The light of the candlestick and the twelve cakes of fine flour were to be before the Lord continually, as symbols of the twofold office His people were to sustain, on the one hand to the world’s darkness, on the other to God Himself.
We must shine as lights in the world. – As a candle in the hand of the housewife, who sweeps her house diligently; as a lamp in the hand of the virgin expecting the bridegroom; or as the lighthouse on a rocky coast. We must dispel the darkness, and guide wanderers through the murky night. Light is soft and still, and is thus a fitting emblem of the influence of a holy life, which burns steadily on before the Lord continually, and is unaffected by the heed or comment of man. If no one seems the better for our consistent testimony, aim to satisfy the Lord. The lamps of the pure candlestick of a holy life are not for man only, but for Him. But they can only be maintained through the constant supply of the pure oil of the Holy Ghost, ministered by Him who walks amid the seven golden candlesticks. “Ye are the light of the world.”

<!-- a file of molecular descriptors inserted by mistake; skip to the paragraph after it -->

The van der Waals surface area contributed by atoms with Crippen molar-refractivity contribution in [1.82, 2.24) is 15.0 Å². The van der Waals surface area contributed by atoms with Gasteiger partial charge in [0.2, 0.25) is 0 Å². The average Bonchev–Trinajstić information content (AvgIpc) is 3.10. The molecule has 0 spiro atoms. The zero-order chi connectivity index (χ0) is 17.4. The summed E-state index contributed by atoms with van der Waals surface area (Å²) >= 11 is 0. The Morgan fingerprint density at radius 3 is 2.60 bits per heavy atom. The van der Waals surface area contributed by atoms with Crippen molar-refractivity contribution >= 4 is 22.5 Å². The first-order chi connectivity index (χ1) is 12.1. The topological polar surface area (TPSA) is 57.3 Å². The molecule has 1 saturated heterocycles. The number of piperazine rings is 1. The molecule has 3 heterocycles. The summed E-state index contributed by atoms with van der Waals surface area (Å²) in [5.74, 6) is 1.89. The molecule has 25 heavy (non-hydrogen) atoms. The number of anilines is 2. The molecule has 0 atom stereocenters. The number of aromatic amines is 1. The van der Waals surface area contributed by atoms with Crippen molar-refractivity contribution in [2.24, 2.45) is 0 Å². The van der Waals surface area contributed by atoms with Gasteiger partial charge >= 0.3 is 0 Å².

We must be as bread to God. – In a blessed sense we feed on God, but God also feeds on us. He finds satisfaction in beholding His people’s unity and love, in receiving their sacrifices of praise, and in watching their growing conformity to His will. The two rows of six cakes foreshadow the unity and order of the Church; the fine flour, its holy, equable character; the pure frankincense, the fragrance of Christian love. There is a testimony in all these to the world; but we do not always realize the satisfaction afforded to the great God, who has made such costly sacrifices on behalf of His Church.